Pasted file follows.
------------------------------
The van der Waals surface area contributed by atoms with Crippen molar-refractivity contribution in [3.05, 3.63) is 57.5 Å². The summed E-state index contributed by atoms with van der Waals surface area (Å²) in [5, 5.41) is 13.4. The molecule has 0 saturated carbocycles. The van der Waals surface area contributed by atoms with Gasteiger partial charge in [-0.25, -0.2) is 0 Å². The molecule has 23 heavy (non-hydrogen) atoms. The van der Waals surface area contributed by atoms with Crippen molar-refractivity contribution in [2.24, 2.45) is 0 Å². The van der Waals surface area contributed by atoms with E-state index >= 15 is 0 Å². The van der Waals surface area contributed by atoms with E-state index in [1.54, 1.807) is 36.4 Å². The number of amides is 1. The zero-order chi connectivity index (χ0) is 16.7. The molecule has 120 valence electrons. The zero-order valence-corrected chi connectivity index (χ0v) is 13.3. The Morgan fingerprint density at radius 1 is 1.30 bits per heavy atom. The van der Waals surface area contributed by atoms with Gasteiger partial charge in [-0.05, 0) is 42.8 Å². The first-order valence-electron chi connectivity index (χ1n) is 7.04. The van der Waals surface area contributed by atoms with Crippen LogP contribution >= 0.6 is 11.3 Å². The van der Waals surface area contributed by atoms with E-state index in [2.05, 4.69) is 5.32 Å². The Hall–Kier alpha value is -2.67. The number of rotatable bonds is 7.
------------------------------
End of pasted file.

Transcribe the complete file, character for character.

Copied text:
The van der Waals surface area contributed by atoms with Crippen molar-refractivity contribution in [3.05, 3.63) is 57.5 Å². The summed E-state index contributed by atoms with van der Waals surface area (Å²) in [5, 5.41) is 13.4. The molecule has 0 saturated carbocycles. The van der Waals surface area contributed by atoms with Gasteiger partial charge in [-0.25, -0.2) is 0 Å². The molecule has 23 heavy (non-hydrogen) atoms. The van der Waals surface area contributed by atoms with Crippen molar-refractivity contribution in [2.24, 2.45) is 0 Å². The van der Waals surface area contributed by atoms with E-state index >= 15 is 0 Å². The van der Waals surface area contributed by atoms with E-state index in [1.54, 1.807) is 36.4 Å². The number of amides is 1. The zero-order chi connectivity index (χ0) is 16.7. The molecule has 120 valence electrons. The zero-order valence-corrected chi connectivity index (χ0v) is 13.3. The Morgan fingerprint density at radius 1 is 1.30 bits per heavy atom. The van der Waals surface area contributed by atoms with Gasteiger partial charge in [-0.05, 0) is 42.8 Å². The first-order valence-electron chi connectivity index (χ1n) is 7.04. The van der Waals surface area contributed by atoms with Crippen LogP contribution >= 0.6 is 11.3 Å². The van der Waals surface area contributed by atoms with E-state index in [2.05, 4.69) is 5.32 Å². The Hall–Kier alpha value is -2.67. The number of rotatable bonds is 7.